About 25 miles south of Berlin lies the small town of Wunsdorf, home to about six thousand inhabitants. But less than thirty years ago it had a population of sixty thousand, of which fifty thousand were soldiers of the Red Army. They lived inside one of the biggest military bases in Europe and the biggest Soviet military camp outside the USSR. The former headquarters of Soviet forces in Germany was so large that it was known as “Little Moscow”, with daily trains going to the Soviet capital. Inside, there were schools, shops, hospitals and leisure facilities.
Wünsdorf became a Soviet military camp after the fall of Nazi Germany at the end of World War 2, but the town’s military history goes back by another seventy years or so. It was originally a shooting range of the Prussian army, before the first army barracks appeared. With the construction of railway line, the whole area began to gain strategic significance and by the time the First World War kicked off in 1914, the 60,000-acre complex had become Europe’s largest military base.
By 1935, Wünsdor became the headquarters of the Wehrmacht, the unified armed forces of Nazi Germany. Under Hitler’s leadership, Wünsdor became a powerful military stronghold. They built a modern underground communications center called Zeppelin, which had walls up to 3.2 meters thick, and several bombproof bunkers with 80-centimeter thick roofs, and disguised as rural homes.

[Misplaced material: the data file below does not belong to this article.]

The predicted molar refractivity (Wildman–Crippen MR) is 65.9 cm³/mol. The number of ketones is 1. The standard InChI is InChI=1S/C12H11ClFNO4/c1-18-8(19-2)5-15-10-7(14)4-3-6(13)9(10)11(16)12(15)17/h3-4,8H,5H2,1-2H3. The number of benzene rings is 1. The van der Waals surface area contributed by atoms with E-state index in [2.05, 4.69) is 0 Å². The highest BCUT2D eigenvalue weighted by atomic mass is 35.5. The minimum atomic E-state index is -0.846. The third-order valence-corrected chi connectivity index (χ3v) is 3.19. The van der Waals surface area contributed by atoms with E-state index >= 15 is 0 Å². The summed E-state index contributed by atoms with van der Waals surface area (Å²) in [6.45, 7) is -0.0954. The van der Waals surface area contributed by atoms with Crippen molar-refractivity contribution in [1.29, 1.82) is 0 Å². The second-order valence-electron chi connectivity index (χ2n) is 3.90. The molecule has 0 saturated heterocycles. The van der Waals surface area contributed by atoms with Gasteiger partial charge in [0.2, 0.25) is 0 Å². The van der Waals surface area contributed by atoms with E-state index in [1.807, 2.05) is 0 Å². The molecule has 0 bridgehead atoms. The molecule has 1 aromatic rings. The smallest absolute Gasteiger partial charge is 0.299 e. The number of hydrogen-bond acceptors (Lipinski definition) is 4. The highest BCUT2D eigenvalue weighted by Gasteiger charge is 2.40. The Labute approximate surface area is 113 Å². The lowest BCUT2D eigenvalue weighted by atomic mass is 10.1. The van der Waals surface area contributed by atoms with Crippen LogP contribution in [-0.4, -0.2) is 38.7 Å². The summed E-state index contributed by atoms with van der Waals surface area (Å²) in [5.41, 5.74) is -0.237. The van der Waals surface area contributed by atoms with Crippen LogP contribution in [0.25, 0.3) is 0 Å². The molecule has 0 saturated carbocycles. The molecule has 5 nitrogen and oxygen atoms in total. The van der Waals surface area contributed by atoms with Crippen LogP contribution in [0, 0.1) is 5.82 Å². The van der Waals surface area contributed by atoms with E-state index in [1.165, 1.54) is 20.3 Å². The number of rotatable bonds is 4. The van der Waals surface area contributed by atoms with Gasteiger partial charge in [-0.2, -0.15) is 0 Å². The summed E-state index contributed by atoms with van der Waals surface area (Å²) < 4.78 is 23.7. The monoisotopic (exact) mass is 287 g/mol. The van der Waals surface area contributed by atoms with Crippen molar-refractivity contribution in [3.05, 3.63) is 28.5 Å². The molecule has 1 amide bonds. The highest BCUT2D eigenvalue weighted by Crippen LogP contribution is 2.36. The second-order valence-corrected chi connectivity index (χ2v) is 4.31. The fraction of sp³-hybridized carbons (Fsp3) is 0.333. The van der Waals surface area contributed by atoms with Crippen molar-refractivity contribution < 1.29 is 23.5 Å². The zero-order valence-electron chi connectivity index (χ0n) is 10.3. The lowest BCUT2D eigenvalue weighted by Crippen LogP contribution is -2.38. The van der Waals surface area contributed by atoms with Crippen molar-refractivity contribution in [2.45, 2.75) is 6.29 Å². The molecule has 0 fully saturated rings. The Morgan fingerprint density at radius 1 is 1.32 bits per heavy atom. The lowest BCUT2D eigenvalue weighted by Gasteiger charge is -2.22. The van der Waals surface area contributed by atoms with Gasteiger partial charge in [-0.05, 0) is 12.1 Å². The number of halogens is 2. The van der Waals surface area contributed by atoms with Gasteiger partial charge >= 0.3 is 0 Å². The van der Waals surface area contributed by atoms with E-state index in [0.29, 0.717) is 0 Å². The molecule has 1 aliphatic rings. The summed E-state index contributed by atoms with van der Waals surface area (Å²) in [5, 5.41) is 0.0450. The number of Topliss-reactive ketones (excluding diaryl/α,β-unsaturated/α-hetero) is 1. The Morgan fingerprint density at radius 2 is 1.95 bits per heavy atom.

After the Nazis left, the Soviets moved in and Wünsdor effectively became a shut-off Soviet city in the heart of Germany. Locals were booted out and all roads to Wünsdor was closed to traffic. To the natives, Wünsdor became Die Verbotene Stadt—the “Forbidden City”.
After the fall of the Berlin Wall in 1989, the reunification of Germany and the dissolution of the Soviet Union, the Russian soldiers were called back home. When they departed, they left behind a vast site littered with 98,300 rounds of ammunition, 47,000 pieces of ordnance, 29.3 tons of munitions and rubbish, including chemicals, waste oil, old paint, tires, batteries and asbestos. Shops were left full of electronics, radios, TVs and fridges. Families left in such a hurry they couldn’t take everything. Houses were full of domestic appliances. Even pets were left behind. Their skeletons now lie sprawled across the floor.
Today, the entire complex is rotting in neglect, occasionally visited by photographers and those who have a penchant for abandoned ruins.